Classical dance in India differentiates itself from traditional Indian folk dances in that it is sanctioned by the extensive dance manual, the Natya Shashtra (a Sanskrit treatise written by the sage Bharata between the third and sixth century A.D.)
Another clear difference is that Indian classical dance has its basis in classical Indian music and since both the dance and music were originally part of temple art and ritual, the lyric is mostly spiritual in content.
Classical dance is also strongly connected with the legend of the cosmic dance of Lord Shiva Nataraja, the poetic description of which provides dancers with inspiration and visualization of this art form's ideal.
Many classical dancers make their annual pilgrimage to the temple city of Chidambaram, where the enshrined idol of Lord Nataraja, the King of Dance, resides.
Bharata Natyam is one of the eight major classical dance forms, which originated in south India. It has three main aspects: Natya, the dramatic element where the dancer tells a story and expresses various sentiments using a very subtle facial expressions and hand gestures, Nritta, the abstract dance aspect where the choreography is complex, precise and often very rhythmic but with no symbolic meaning, and Nritya which employs both dance and drama to emphasize the meaning of the lyric and mood in the music.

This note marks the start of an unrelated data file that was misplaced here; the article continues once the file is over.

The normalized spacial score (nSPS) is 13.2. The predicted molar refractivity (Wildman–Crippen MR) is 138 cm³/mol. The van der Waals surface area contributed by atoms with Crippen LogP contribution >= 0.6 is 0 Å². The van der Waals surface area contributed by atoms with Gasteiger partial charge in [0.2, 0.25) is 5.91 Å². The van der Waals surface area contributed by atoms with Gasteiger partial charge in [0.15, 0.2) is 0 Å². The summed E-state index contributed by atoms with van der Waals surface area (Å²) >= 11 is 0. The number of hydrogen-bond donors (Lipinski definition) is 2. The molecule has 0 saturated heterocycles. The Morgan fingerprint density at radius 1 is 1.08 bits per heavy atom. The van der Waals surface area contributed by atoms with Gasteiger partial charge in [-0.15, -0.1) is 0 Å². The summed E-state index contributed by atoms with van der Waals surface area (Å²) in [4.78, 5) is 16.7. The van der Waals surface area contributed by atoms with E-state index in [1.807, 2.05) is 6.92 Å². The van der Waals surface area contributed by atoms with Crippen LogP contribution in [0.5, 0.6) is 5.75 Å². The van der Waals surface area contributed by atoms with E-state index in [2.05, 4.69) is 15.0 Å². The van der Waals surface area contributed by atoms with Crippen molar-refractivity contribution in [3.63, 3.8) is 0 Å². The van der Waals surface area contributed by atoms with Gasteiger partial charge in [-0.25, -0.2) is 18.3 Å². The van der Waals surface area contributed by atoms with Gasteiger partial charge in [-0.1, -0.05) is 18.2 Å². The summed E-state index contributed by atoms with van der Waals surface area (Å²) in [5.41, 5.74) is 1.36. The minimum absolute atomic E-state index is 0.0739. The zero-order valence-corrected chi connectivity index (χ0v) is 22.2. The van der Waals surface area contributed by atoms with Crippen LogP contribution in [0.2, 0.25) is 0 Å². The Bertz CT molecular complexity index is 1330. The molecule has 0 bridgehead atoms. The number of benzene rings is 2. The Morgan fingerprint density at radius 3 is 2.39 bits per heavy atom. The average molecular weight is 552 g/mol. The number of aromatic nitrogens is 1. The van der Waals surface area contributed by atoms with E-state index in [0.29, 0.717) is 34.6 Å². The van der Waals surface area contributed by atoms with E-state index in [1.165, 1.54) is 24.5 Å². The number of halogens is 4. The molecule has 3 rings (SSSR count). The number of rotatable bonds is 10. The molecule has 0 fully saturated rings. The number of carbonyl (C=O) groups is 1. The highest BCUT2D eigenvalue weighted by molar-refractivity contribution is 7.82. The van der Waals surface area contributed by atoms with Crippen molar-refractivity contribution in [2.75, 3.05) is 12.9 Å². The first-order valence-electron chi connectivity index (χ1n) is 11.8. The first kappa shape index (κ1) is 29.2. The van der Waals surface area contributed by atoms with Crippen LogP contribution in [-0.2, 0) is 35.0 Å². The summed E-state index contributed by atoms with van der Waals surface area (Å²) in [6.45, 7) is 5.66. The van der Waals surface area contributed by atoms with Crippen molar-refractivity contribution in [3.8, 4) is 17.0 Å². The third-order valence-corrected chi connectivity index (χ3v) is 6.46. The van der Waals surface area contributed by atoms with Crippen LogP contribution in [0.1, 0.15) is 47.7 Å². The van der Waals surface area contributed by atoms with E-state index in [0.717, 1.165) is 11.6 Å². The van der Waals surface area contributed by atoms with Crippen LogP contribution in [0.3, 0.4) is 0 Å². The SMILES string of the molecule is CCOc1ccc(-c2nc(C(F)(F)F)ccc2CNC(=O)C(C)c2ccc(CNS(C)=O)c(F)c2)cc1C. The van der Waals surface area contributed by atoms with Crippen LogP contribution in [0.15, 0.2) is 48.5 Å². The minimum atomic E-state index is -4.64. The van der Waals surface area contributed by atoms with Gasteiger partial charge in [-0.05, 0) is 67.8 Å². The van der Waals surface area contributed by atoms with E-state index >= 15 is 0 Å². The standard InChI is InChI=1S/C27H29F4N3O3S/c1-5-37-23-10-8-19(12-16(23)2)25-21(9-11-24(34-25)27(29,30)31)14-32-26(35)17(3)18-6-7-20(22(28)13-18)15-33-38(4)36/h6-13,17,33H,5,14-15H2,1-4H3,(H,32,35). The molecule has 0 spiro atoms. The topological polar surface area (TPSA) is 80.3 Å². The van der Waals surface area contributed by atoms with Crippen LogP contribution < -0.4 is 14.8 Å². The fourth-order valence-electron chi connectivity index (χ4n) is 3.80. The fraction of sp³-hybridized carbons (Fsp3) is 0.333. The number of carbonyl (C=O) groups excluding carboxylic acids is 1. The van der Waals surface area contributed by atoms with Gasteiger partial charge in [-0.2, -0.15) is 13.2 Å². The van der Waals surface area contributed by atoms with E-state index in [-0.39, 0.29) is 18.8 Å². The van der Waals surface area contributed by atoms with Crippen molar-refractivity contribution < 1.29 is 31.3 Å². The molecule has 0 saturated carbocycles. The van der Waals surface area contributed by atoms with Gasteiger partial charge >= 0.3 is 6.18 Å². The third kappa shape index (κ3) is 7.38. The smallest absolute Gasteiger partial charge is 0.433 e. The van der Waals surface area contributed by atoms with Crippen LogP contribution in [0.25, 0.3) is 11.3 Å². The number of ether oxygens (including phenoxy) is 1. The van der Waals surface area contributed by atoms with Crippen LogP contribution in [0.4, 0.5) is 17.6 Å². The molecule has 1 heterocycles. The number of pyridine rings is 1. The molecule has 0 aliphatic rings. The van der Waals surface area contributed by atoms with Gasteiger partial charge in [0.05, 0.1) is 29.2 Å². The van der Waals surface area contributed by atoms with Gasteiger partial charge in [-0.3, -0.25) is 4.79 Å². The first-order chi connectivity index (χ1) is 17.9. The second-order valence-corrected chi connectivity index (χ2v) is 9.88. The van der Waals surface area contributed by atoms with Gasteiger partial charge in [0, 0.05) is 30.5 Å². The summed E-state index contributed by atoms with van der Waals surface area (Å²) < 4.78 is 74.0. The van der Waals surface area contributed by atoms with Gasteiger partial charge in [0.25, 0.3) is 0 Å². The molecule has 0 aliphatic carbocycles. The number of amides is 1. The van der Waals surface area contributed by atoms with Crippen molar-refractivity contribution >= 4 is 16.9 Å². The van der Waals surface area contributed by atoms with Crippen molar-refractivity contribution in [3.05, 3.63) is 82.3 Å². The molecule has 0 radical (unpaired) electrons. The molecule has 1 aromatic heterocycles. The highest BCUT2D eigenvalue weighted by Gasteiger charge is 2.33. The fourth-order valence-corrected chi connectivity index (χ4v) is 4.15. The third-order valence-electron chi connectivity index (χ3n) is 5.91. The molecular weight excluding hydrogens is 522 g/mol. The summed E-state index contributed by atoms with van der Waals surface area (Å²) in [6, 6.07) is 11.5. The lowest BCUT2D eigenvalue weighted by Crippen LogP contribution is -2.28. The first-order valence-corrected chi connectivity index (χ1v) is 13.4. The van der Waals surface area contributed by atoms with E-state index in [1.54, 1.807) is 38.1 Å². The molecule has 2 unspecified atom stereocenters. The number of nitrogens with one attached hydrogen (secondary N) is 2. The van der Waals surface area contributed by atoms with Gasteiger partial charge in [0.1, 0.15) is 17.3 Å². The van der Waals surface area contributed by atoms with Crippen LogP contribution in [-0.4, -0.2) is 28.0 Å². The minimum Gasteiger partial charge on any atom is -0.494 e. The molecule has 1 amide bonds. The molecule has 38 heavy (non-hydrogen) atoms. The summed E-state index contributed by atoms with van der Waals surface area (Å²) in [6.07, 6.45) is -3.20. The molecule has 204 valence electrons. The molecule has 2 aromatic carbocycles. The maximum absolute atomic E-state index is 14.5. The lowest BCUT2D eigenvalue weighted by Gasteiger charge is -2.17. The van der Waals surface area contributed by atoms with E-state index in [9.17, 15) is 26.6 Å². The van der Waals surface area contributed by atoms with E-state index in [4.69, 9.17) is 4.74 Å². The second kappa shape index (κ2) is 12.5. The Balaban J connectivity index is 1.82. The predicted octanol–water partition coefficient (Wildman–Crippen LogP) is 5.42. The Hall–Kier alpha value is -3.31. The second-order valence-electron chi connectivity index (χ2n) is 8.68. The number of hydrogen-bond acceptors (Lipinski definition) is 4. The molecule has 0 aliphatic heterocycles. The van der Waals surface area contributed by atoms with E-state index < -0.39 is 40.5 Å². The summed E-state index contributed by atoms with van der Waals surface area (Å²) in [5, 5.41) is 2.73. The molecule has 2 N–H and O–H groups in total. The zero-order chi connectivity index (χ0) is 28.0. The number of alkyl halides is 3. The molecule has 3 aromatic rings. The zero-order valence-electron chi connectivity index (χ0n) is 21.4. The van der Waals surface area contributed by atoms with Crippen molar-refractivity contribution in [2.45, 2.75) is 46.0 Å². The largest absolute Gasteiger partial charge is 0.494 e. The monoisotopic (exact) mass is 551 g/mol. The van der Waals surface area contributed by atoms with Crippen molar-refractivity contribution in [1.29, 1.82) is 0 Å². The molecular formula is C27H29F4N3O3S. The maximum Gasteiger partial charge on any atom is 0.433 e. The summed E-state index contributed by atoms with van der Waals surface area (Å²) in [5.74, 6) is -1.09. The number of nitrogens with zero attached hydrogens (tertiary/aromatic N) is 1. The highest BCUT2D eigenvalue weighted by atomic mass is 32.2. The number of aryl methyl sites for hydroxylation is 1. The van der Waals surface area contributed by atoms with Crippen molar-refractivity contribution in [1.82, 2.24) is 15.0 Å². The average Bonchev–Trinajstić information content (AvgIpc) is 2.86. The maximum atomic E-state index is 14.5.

Bharata Natyam was at one time only performed by a community of women called Devdasis, which means 'servants of God'. These women were brought up by the temple, never married, and their life's sole purpose was to dance in honor of the temple's presiding Deity.
Sculptures of these graceful dancers in their arabesque poses can be seen chiseled in the ancient temple walls and gateways, especially in the famous temple complexes in Tanjore and Chidambaram.
Bharata Natyam dancers and their accompanying musicians now bring their depth and color to stages all over the world. They continue to win the awe and admiration of the international dance community as they display their footwork and ornate choreography to intricate rhythms and express India's religious poetry and music with expressive eyes and gestures.
Bharata Natyam asks its sincere practitioners no less than a lifetime of dedication, discipline, creativity and constant enquiry into the philosophical and artistic traditions that gave birth to it.